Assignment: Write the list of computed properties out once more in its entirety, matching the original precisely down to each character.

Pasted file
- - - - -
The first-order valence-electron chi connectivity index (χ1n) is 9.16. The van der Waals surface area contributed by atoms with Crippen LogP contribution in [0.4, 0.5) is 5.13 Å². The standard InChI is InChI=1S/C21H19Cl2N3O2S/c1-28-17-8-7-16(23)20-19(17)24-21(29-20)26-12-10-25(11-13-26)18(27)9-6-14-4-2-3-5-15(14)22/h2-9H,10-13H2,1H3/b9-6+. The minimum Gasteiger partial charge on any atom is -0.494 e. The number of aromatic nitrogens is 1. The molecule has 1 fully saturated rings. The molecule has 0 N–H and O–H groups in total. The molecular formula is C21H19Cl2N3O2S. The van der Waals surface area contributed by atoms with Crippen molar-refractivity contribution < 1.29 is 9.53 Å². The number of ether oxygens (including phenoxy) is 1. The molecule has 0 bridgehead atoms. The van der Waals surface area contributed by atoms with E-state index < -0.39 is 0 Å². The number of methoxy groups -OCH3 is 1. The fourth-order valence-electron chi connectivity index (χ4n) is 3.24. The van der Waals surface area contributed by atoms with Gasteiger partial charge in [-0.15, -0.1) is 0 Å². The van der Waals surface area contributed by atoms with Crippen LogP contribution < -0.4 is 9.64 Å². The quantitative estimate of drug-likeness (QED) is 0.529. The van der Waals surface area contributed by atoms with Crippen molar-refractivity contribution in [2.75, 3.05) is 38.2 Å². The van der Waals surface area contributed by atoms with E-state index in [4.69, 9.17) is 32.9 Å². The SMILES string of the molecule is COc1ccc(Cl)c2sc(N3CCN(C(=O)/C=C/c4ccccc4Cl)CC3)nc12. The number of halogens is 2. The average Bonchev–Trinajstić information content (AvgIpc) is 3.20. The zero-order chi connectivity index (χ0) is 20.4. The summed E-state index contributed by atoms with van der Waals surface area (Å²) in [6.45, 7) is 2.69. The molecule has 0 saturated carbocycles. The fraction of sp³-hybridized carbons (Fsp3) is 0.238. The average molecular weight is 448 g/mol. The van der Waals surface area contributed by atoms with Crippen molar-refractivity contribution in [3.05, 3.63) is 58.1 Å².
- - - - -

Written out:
The first-order valence-electron chi connectivity index (χ1n) is 9.16. The van der Waals surface area contributed by atoms with Crippen LogP contribution in [0.4, 0.5) is 5.13 Å². The standard InChI is InChI=1S/C21H19Cl2N3O2S/c1-28-17-8-7-16(23)20-19(17)24-21(29-20)26-12-10-25(11-13-26)18(27)9-6-14-4-2-3-5-15(14)22/h2-9H,10-13H2,1H3/b9-6+. The minimum Gasteiger partial charge on any atom is -0.494 e. The number of aromatic nitrogens is 1. The molecule has 1 fully saturated rings. The molecule has 0 N–H and O–H groups in total. The molecular formula is C21H19Cl2N3O2S. The van der Waals surface area contributed by atoms with Crippen molar-refractivity contribution < 1.29 is 9.53 Å². The number of ether oxygens (including phenoxy) is 1. The molecule has 0 bridgehead atoms. The van der Waals surface area contributed by atoms with E-state index < -0.39 is 0 Å². The number of methoxy groups -OCH3 is 1. The fourth-order valence-electron chi connectivity index (χ4n) is 3.24. The van der Waals surface area contributed by atoms with Gasteiger partial charge in [-0.15, -0.1) is 0 Å². The van der Waals surface area contributed by atoms with Crippen LogP contribution < -0.4 is 9.64 Å². The quantitative estimate of drug-likeness (QED) is 0.529. The van der Waals surface area contributed by atoms with Crippen molar-refractivity contribution in [2.75, 3.05) is 38.2 Å². The van der Waals surface area contributed by atoms with E-state index in [4.69, 9.17) is 32.9 Å². The SMILES string of the molecule is COc1ccc(Cl)c2sc(N3CCN(C(=O)/C=C/c4ccccc4Cl)CC3)nc12. The number of halogens is 2. The average Bonchev–Trinajstić information content (AvgIpc) is 3.20. The zero-order chi connectivity index (χ0) is 20.4. The summed E-state index contributed by atoms with van der Waals surface area (Å²) in [6.45, 7) is 2.69. The molecule has 0 saturated carbocycles. The fraction of sp³-hybridized carbons (Fsp3) is 0.238. The average molecular weight is 448 g/mol. The van der Waals surface area contributed by atoms with Crippen molar-refractivity contribution in [3.05, 3.63) is 58.1 Å².